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program has been the Menzies or
Humboldt Bay wallflower (Erysi-
mum menziesii
ssp. eurekense). This
is a state- and federally-listed spe-
cies that is found in the fore dunes
surrounding Humboldt Bay. In
1976 the Army Corps of Engineers
planned to deposit the spoils from
harbor dredging onto the sand
dunes on the Samoa Peninsula.
In 1977, through the leadership
of John Sawyer, seeds were collected
and whole plants were moved to
new locations at the Lanphere
Christensen Dunes Preserve. The
Army Corps of Engineers also
agreed to preserve some of the habi-
tat that would initially have been
covered with dredged material. By
1979 relocated plants were doing
well and the protected population
was also thriving. The monitoring
of the plant continued throughout
the 1980s. An annual activity for
chapter members has been to count
individuals in each of the Menzies
wallflower populations.
In 1984 our chapter celebrated
when the wallflower was listed as
endangered by the California De-
partment of Fish and Game, and
again in 1992 when it was desig-
nated as endangered by the US Fish
and Wildlife Service (USFWS).
Presently, conservation issues are
focused on addressing sensitive
plant issues in the timber harvest
review process in Humboldt and
Del Norte counties, and reviewing
county management plans. We also
partner with the USFWS to collect
monitoring data on several of the
rare species in our area.
Part of our efforts to maintain
rare plant populations and native
plant habitat has been to control
exotic plant species. With the
CALTRANS development of the
State Route 101 corridor through-
out the 1960s and 1970s, many ex-
otic species were introduced to sta-
bilize the dunes and roadsides. Al-
though the chapter has focused on
many exotic plant issues, in the early
years the main concern was the in-
vasive plants in the dune communi-
ties at the Nature Conservancy's
Lanphere Christenson Dunes Pre-
serve. Pampas grass (Cortaderia
jubata
), English ivy (Hedera helix),
and yellow bush lupine (Lupinus
arboreus
) are threats to the native
plants of the dunes.
In 1977 the chapter advertised a
"plant destroying trip" to the dunes.
In subsequent years these search-
and-destroy trips with a "Pulaski"
(axe) would be known as "lupine
bashes." In the spring 1998 issue of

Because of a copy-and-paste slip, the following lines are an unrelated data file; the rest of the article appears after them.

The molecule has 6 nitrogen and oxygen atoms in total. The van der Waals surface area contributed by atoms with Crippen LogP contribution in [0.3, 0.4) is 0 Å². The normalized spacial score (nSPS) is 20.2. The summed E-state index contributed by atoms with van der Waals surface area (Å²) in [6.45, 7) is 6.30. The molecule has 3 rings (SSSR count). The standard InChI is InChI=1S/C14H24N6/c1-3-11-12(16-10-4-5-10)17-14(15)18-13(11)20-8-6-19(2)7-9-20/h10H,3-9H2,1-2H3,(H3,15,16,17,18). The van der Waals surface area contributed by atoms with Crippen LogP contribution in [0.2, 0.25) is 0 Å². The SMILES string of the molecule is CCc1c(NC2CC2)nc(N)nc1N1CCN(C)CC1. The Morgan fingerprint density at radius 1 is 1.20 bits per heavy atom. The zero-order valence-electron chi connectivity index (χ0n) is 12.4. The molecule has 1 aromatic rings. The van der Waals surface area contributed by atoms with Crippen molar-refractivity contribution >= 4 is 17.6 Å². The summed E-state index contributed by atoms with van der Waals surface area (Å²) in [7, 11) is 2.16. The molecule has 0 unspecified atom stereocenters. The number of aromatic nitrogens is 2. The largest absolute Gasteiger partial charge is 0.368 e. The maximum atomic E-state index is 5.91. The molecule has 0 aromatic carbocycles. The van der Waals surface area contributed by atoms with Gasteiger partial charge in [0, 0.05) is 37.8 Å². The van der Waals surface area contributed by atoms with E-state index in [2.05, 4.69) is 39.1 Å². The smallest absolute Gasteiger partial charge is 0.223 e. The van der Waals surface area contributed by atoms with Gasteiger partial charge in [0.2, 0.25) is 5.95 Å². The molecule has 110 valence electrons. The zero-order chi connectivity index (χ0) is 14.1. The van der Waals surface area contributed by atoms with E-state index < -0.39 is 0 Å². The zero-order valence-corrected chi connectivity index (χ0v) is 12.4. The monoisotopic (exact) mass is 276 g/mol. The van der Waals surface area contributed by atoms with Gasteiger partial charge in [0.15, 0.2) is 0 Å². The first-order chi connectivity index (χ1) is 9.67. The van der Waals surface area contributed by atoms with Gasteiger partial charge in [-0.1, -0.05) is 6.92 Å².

Darlingtonia, it was suggested that
the lupine bashes were no longer
needed in some parts of the dunes
because of all the work done in pre-
vious years. Dune restoration con-
tinues today with weed eradication
workdays sponsored mainly by the
Friends of the Dunes, a local dune
conservation organization. In recent
years we have formed partnerships
with the Humboldt County Weed
Management Area in educating the
public about the invasive exotic spe-
cies in their own backyard. We also
have cosponsored California Inva-
sive Weed Awareness Week and a
guide to Humboldt County Weeds.
The success of our chapter
comes from the many hard-work-
ing and dedicated volunteers that
are found here on the north coast.
We have had 21 presidents in the
last 33 years with many serving more
than one term. What started as an
outgrowth of the HSU botany de-
partment has become a part of the
surrounding community with meet-
ings, field trips, and other activities
held throughout Humboldt and Del
Norte counties.
If you are ever in our area, please
come and visit us. Our business
meetings and evening programs are
held the second Wednesday of the
month, and always include a pre-
sentation. You can also check us
out online at www.northcoast.com/
~cnps/
. We currently have 291 mem-
bers, including 21 board members.
Contact information for all of our
board members, including our new
chapter president, Carol Ralph, is
listed within our website.
Elizabeth McGee, 2707 L St., Eureka,
CA 95501.
lizden@humboldt1.com
North Coast Chapter members join other conservation groups bashing invasive lupine
(Lupinus arboreus) in coastal dune areas. Photograph by S. Van Hook.

Home California Native Plant Society - North Coast Chapter, P.O. Box 1067 Arcata, CA 95518-1067